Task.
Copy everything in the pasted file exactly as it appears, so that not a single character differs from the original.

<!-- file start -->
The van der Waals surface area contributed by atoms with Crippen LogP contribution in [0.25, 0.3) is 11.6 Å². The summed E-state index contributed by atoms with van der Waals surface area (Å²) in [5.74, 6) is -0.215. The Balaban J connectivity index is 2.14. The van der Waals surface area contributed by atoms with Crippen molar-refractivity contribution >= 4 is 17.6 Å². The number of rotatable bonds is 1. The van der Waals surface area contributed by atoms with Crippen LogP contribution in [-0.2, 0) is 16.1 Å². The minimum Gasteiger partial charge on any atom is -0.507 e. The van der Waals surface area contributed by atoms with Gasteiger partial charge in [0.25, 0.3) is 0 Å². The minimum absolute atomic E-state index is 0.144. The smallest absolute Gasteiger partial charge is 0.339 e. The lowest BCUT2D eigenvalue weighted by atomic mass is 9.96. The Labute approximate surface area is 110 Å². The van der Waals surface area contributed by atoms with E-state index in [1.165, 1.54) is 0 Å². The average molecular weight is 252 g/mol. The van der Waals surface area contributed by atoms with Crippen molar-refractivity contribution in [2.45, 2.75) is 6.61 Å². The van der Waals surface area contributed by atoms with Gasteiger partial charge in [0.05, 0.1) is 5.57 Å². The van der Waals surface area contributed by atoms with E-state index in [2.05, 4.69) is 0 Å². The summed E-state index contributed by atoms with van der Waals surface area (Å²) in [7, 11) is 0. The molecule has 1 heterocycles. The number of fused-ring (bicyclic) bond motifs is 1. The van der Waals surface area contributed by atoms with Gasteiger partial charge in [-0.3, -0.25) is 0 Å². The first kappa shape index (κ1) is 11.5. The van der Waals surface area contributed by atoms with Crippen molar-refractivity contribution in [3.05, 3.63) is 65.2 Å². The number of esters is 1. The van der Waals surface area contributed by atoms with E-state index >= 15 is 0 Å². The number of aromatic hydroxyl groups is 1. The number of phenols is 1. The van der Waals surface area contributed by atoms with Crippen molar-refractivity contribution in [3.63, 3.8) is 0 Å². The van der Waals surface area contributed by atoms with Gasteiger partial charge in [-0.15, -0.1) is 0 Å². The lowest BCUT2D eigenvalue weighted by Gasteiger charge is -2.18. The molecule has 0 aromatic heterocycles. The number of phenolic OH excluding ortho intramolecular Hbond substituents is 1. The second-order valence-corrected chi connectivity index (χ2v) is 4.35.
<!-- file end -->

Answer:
The van der Waals surface area contributed by atoms with Crippen LogP contribution in [0.25, 0.3) is 11.6 Å². The summed E-state index contributed by atoms with van der Waals surface area (Å²) in [5.74, 6) is -0.215. The Balaban J connectivity index is 2.14. The van der Waals surface area contributed by atoms with Crippen molar-refractivity contribution >= 4 is 17.6 Å². The number of rotatable bonds is 1. The van der Waals surface area contributed by atoms with Crippen LogP contribution in [-0.2, 0) is 16.1 Å². The minimum Gasteiger partial charge on any atom is -0.507 e. The van der Waals surface area contributed by atoms with Gasteiger partial charge in [0.25, 0.3) is 0 Å². The minimum absolute atomic E-state index is 0.144. The smallest absolute Gasteiger partial charge is 0.339 e. The lowest BCUT2D eigenvalue weighted by atomic mass is 9.96. The Labute approximate surface area is 110 Å². The van der Waals surface area contributed by atoms with E-state index in [1.165, 1.54) is 0 Å². The average molecular weight is 252 g/mol. The van der Waals surface area contributed by atoms with Crippen molar-refractivity contribution in [2.45, 2.75) is 6.61 Å². The van der Waals surface area contributed by atoms with Gasteiger partial charge in [0.05, 0.1) is 5.57 Å². The van der Waals surface area contributed by atoms with E-state index in [2.05, 4.69) is 0 Å². The summed E-state index contributed by atoms with van der Waals surface area (Å²) in [7, 11) is 0. The molecule has 1 heterocycles. The number of fused-ring (bicyclic) bond motifs is 1. The van der Waals surface area contributed by atoms with Gasteiger partial charge in [-0.3, -0.25) is 0 Å². The first kappa shape index (κ1) is 11.5. The van der Waals surface area contributed by atoms with Crippen molar-refractivity contribution in [3.05, 3.63) is 65.2 Å². The number of esters is 1. The van der Waals surface area contributed by atoms with E-state index >= 15 is 0 Å². The number of aromatic hydroxyl groups is 1. The number of phenols is 1. The van der Waals surface area contributed by atoms with Crippen molar-refractivity contribution in [3.63, 3.8) is 0 Å². The van der Waals surface area contributed by atoms with Gasteiger partial charge in [-0.15, -0.1) is 0 Å². The lowest BCUT2D eigenvalue weighted by Gasteiger charge is -2.18. The molecule has 0 aromatic heterocycles. The number of phenolic OH excluding ortho intramolecular Hbond substituents is 1. The second-order valence-corrected chi connectivity index (χ2v) is 4.35.